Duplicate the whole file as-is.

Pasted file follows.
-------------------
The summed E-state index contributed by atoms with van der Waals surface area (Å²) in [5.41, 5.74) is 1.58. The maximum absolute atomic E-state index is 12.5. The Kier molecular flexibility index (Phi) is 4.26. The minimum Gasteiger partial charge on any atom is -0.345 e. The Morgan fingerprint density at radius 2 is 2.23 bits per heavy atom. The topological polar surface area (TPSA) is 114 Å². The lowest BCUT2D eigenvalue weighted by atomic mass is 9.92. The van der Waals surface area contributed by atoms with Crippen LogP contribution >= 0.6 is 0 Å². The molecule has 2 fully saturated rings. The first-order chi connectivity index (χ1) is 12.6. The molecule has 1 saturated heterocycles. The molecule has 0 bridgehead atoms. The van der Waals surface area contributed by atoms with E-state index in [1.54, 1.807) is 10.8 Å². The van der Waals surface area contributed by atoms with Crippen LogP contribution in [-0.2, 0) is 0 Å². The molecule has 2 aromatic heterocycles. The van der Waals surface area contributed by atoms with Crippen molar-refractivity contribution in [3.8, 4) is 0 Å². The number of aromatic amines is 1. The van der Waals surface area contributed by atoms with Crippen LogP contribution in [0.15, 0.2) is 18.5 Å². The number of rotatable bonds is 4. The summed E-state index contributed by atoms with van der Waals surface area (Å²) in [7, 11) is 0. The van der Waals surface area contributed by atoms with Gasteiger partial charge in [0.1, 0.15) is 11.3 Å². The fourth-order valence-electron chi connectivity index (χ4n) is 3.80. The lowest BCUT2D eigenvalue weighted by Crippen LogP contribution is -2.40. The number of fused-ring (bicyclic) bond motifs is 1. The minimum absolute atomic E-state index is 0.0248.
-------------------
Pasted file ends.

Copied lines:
The summed E-state index contributed by atoms with van der Waals surface area (Å²) in [5.41, 5.74) is 1.58. The maximum absolute atomic E-state index is 12.5. The Kier molecular flexibility index (Phi) is 4.26. The minimum Gasteiger partial charge on any atom is -0.345 e. The Morgan fingerprint density at radius 2 is 2.23 bits per heavy atom. The topological polar surface area (TPSA) is 114 Å². The lowest BCUT2D eigenvalue weighted by atomic mass is 9.92. The van der Waals surface area contributed by atoms with Crippen LogP contribution >= 0.6 is 0 Å². The molecule has 2 fully saturated rings. The first-order chi connectivity index (χ1) is 12.6. The molecule has 1 saturated heterocycles. The molecule has 0 bridgehead atoms. The van der Waals surface area contributed by atoms with E-state index in [1.54, 1.807) is 10.8 Å². The van der Waals surface area contributed by atoms with Crippen LogP contribution in [-0.2, 0) is 0 Å². The molecule has 2 aromatic heterocycles. The van der Waals surface area contributed by atoms with Crippen molar-refractivity contribution in [3.8, 4) is 0 Å². The number of aromatic amines is 1. The van der Waals surface area contributed by atoms with Crippen LogP contribution in [0.15, 0.2) is 18.5 Å². The number of rotatable bonds is 4. The summed E-state index contributed by atoms with van der Waals surface area (Å²) in [7, 11) is 0. The van der Waals surface area contributed by atoms with Gasteiger partial charge in [0.1, 0.15) is 11.3 Å². The fourth-order valence-electron chi connectivity index (χ4n) is 3.80. The lowest BCUT2D eigenvalue weighted by Crippen LogP contribution is -2.40. The number of fused-ring (bicyclic) bond motifs is 1. The minimum absolute atomic E-state index is 0.0248.